Regarding change in fat mass, blood pressure, LDL-C and HDLC, only two studies reported a change from baseline (Supplementary Fig. 3). There were no significant changes in fat mass, blood pressure, LDL-C and HDL-C due to SGLT2 inhibitor use in overweight and obese patients without diabetes. In the combined cohort of 692 patients, hypoglycemia occurred in only five patients (three cases in the SGLT2 inhibitor arm and two cases in the placebo arm).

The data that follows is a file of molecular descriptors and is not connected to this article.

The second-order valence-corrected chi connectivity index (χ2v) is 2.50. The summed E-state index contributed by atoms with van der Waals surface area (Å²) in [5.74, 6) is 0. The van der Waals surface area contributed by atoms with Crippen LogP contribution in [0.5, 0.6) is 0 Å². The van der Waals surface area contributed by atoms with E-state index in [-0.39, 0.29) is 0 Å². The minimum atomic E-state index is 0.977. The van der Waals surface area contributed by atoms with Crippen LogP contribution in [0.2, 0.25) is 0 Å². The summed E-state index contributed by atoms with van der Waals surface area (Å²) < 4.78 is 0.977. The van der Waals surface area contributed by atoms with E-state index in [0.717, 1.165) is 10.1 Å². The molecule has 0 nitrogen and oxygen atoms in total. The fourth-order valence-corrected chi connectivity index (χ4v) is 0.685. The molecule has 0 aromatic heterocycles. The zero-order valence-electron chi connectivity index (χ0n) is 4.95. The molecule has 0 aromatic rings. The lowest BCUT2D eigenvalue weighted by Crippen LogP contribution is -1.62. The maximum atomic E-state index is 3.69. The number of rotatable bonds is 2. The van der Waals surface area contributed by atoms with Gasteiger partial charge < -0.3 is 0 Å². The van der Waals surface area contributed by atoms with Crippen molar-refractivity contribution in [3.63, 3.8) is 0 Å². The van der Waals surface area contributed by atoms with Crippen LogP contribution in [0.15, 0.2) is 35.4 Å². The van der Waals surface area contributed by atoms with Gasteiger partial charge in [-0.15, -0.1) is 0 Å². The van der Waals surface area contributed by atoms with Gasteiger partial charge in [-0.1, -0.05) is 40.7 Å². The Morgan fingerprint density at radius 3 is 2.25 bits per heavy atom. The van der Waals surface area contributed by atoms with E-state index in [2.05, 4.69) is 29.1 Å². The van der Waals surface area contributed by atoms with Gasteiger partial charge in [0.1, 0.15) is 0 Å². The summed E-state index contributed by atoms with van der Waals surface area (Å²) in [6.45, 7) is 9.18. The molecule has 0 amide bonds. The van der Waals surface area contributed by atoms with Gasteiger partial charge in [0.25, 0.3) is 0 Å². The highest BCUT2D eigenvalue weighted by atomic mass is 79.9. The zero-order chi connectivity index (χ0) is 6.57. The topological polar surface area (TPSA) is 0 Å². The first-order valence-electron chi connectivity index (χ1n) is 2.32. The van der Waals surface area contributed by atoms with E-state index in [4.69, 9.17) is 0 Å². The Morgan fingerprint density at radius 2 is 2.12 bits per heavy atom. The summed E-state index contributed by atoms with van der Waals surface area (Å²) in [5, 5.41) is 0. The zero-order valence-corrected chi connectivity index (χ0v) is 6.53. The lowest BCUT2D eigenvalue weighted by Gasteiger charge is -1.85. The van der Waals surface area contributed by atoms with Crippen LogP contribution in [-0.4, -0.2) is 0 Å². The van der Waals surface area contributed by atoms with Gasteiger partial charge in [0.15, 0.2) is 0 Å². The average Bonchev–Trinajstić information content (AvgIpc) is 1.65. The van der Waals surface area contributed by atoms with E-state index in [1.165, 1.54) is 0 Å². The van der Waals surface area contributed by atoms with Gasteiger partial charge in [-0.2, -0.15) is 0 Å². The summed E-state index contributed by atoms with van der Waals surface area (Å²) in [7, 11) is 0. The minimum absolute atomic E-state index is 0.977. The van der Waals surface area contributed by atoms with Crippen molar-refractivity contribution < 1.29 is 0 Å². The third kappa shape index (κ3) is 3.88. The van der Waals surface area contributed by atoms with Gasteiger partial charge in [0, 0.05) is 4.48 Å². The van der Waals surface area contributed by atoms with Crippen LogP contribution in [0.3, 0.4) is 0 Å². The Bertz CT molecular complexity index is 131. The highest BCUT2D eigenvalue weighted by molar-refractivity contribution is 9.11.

In this meta-analysis of RCTs including 692 obese or overweight patients without T2D, the study found that treatment with SGLT2 inhibitors led to 1.62 kg reduction in body weight compared with the placebo. In addition, patients who took SGLT2 inhibitors showed a significant reduction in BMI. WC and fat mass loss by SGLT2 inhibitors was not different from those on placebo. There were no differences in blood pressure, LDL-C and HDL-C. Although the weigh-lowering efficacy was not powerful, the metaanalyses demonstrated that SGLT2 inhibitors substantially reduced body weight in non-diabetic obese subjects.